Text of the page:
WASHINGTON (AP) — Broadcast TV viewers in New Hampshire should recognize Hillary Clinton's stance on gun control by now. One of every four political ads she's aired in the state over the past month has been about tougher gun laws.
But in Iowa, only 1 in 17 of Clinton's spots has featured her stance on gun control. Television viewers in the rural southeast corner of the state haven't seen a single ad about guns from the Clinton campaign in the past month, according to an Associated Press analysis.
While the national Democratic front-runner has made gun control prominent in debates and interviews, she's only pressing the point on broadcast TV in New Hampshire. It's a disparity that reflects her strategy of trying to distinguish herself there from rival Bernie Sanders, who leads in polls in New Hampshire but not in Iowa, said Tim Hagle, a political science professor at the University of Iowa.
The AP analyzed Clinton's television campaign ads using data from the Campaign Media Analysis Group of New York-based Kantar Media, which tracks political advertising. The data contain details on the content of ads aired on broadcast television and national cable television. Spots on local cable aren't included.
In Iowa, Clinton's gun-control ads have been outpaced by spots on health care, the economy, wages and student-loan debt. Over the past month, broadcast TV viewers in Iowa were 23 times more likely to see her ad on the wage gap than an ad featuring the Democratic front-runner expressing support for President Barack Obama's stance on gun control, according to the data. Gun-control spots made up less than 6 percent of the more-than-5,100 broadcast TV ads she's aired in Iowa over the past month.
"It may have to do with the polls and that the hunting tradition is stronger here in Iowa," Hagle said.
Hunting license data suggest a larger share of residents hunt with firearms in Iowa than in New Hampshire. At least 1 in 15 Iowans purchased gun-hunting licenses in 2014, compared to about 1 in 27 New Hampshire residents, according to data from the Iowa Department of Natural Resources and the New Hampshire Fish and Game Department.
Clinton spokesman Jesse Ferguson declined to discuss campaign ad strategy but said Clinton has been vocal about her position on guns.
"Hillary Clinton is the only candidate committed to common-sense gun violence reform and she talks about it everywhere she goes," Ferguson said. "She has a record of taking on the gun lobby and an agenda including comprehensive background checks, cracking down on illegal gun traffickers, holding dealers and manufacturers accountable when they endanger Americans and keeping guns out of the hands of domestic abusers and stalkers."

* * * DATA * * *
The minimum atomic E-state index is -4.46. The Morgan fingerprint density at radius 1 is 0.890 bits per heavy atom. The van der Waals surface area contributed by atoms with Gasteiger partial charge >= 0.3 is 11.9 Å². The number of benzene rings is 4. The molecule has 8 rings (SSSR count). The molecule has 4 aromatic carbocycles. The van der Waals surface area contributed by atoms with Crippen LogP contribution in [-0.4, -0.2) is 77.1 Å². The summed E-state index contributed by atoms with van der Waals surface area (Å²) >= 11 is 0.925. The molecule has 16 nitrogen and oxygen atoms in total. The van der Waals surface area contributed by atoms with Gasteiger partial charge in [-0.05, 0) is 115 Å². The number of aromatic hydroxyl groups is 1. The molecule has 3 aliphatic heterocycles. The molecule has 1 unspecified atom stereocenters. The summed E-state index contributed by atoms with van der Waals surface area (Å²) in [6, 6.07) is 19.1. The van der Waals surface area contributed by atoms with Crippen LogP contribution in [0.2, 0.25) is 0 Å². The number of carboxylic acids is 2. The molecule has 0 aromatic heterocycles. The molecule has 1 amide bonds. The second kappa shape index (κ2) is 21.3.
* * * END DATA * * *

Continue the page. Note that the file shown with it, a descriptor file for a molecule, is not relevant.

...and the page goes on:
Democratic primary voters in both New Hampshire and Iowa say they want to toughen gun laws, according to recent polling. NBC News/Wall Street Journal/Marist polls in each state found that 88 percent of likely New Hampshire Democratic primary voters and 82 percent of likely Iowa caucus-goers support "making laws covering the sale of firearms more strict."
In New Hampshire, where Sanders leads in latest surveys, the Vermont senator hasn't aired a single ad about his stance on guns this past month. His ads have almost solely focused on economic and health care issues. He also just released a feel-good ad featuring the swelling music of Simon and Garfunkel's "America" playing over scenes of everyday life and crowds at his campaign stops.
But Clinton has aired more than 740 gun-control spots in the state, 24 percent of her more-than-3,000 ads between Dec. 18 and Jan. 18.
Dante Scala, a political science professor at the University of New Hampshire and the author of "Stormy Weather: The New Hampshire Primary and Presidential Politics," said gun control is one of the few issues where Clinton is to Sanders' left.
Gun-control ads appeal to "professional, college-educated women who live in the wealthy suburbs of southern New Hampshire, who think about Newtown and who think about school safety," Scala said, referring to the 2012 mass shooting at Sandy Hook Elementary School in Newtown, Connecticut.
"She sees the chance to be the candidate of change on this one issue that really resonates in an era of mass shootings," he said.
In New Hampshire, Clinton is broadcasting an ad particularly targeted in the media markets of southern New Hampshire and suburban Boston where Scala said Clinton will need to motivate voters to win the primary.
"This epidemic of gun violence knows no boundaries," Clinton says, followed by a voiceover declaring that "Hillary Clinton has what it takes to stand up to the Republicans and the gun lobby."
The ad hasn't aired a single time in Iowa over the past month. Instead, Iowa television viewers have seen more of an ad called "Stand up," which includes only a mention of Clinton's stance on guns in a laundry list of other campaign talking points. On Wednesday, Clinton rolled out a similar ad that will run in Iowa called "This House," which has a mention of "taking on the gun lobby" along with several other campaign positions.
Clinton has aired one broadcast TV spot aimed solely at gun control in Iowa but only sparingly. The ad, called "I'm with him," features Clinton talking directly to the camera and telling voters she supports the Obama administration's push to expand background checks and allow gun manufacturers to be held liable for gun deaths.
AP News Survey Specialist Emily Swanson contributed to this report.
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